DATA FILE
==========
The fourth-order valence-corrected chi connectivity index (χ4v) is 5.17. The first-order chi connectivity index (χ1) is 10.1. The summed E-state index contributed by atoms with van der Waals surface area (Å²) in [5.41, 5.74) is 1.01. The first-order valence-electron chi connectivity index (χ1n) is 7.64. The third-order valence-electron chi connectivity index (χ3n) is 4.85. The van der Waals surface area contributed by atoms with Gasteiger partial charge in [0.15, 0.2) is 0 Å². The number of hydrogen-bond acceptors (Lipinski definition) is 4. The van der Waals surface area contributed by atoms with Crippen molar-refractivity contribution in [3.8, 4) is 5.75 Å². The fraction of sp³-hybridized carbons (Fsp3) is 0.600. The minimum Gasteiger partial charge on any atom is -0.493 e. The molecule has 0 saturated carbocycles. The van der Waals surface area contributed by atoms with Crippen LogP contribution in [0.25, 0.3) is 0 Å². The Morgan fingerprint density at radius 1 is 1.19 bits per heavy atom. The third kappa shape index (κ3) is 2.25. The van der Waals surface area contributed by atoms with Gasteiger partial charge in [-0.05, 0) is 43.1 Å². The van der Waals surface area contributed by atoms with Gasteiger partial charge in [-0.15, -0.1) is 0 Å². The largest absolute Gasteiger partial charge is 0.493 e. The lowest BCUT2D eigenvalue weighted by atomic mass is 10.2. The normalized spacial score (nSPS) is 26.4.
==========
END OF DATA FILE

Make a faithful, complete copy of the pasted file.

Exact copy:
The fourth-order valence-corrected chi connectivity index (χ4v) is 5.17. The first-order chi connectivity index (χ1) is 10.1. The summed E-state index contributed by atoms with van der Waals surface area (Å²) in [5.41, 5.74) is 1.01. The first-order valence-electron chi connectivity index (χ1n) is 7.64. The third-order valence-electron chi connectivity index (χ3n) is 4.85. The van der Waals surface area contributed by atoms with Gasteiger partial charge in [0.15, 0.2) is 0 Å². The number of hydrogen-bond acceptors (Lipinski definition) is 4. The van der Waals surface area contributed by atoms with Crippen molar-refractivity contribution in [3.8, 4) is 5.75 Å². The fraction of sp³-hybridized carbons (Fsp3) is 0.600. The minimum Gasteiger partial charge on any atom is -0.493 e. The molecule has 0 saturated carbocycles. The van der Waals surface area contributed by atoms with Crippen LogP contribution in [0.25, 0.3) is 0 Å². The Morgan fingerprint density at radius 1 is 1.19 bits per heavy atom. The third kappa shape index (κ3) is 2.25. The van der Waals surface area contributed by atoms with Gasteiger partial charge in [-0.05, 0) is 43.1 Å². The van der Waals surface area contributed by atoms with Gasteiger partial charge in [-0.15, -0.1) is 0 Å². The largest absolute Gasteiger partial charge is 0.493 e. The lowest BCUT2D eigenvalue weighted by atomic mass is 10.2. The normalized spacial score (nSPS) is 26.4.